In the 1890's, nearing the end of what has come to be known as the US' Robber Baron Era there arose a myth that natural resources in North America were so vast that they could never be adversely diminished. 'We'll never run out of trees, bison, silver, iron, oil, prime farmland, etc., etc..' Afterward, American children were read the folkloric tale of lumberjack legend "Paul Bunyan," a character that humorously romanticized America's first inexhaustibility myth, and its consequences. Now, a century later, in the face of serious climatic change, a returned myth of inexhaustibility holds a large segment of the US populace in its grip; constituting either the notion that the earth's atmosphere can assimilate every bit of carbon dioxide thrown at it or that the consequences will be somehow more acceptable than mitigating the emissions. "It's been fine up until now right?" This extension of the original US myth is in striking psychological parallel to the early chapters of the Paul Bunyan legend. 'Were it not for oil and coal, a stable, democractic society would not have developed, and without them, it may not last.'While the first inexhaustibility myth fit well with the Biblical 'dominion over nature' ethos, another religious matter centers around the newer C02 assimilation mythology. Accepting that we humans have the power to reshape all life on earth, and even the earth itself, asserts a god-like power for ourselves, something surely absent from any creation story.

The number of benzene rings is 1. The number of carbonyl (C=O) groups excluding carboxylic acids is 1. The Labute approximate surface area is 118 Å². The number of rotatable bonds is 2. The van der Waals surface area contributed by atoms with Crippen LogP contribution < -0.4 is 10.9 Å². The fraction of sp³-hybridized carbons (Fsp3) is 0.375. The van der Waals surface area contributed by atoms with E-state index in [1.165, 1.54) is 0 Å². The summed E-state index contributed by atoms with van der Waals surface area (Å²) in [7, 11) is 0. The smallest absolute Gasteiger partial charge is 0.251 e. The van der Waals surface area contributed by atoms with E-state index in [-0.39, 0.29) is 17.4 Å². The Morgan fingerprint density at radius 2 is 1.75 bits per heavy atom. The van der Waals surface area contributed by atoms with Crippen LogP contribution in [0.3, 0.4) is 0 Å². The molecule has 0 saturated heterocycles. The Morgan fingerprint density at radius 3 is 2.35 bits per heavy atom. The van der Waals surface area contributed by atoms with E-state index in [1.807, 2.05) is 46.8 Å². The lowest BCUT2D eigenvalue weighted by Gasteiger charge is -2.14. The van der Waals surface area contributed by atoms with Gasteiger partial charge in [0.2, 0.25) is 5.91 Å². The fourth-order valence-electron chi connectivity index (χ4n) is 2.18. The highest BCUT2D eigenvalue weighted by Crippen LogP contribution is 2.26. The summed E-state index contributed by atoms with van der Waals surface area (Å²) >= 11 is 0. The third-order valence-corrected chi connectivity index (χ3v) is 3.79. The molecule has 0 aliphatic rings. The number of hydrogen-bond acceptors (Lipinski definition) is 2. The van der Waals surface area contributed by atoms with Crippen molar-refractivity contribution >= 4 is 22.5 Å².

The latter religious sensibility poses a challenge to anyone wishing to create a humorous and charming "Bunyan-esque" retrospection on the last 20 years. Not just a matter of ethics versus science, this gets right down to basic belief.
Let's suppose someone will attempt a second legendary figure. Who might serve as the character model? Lee Raymond? James Inholfe? Richard Cheyney? These would seem to lack the necessary heroic qualities. Perhaps Soccer Mom, then, will have to do.
Image credit: Worth 1000, photoshop contests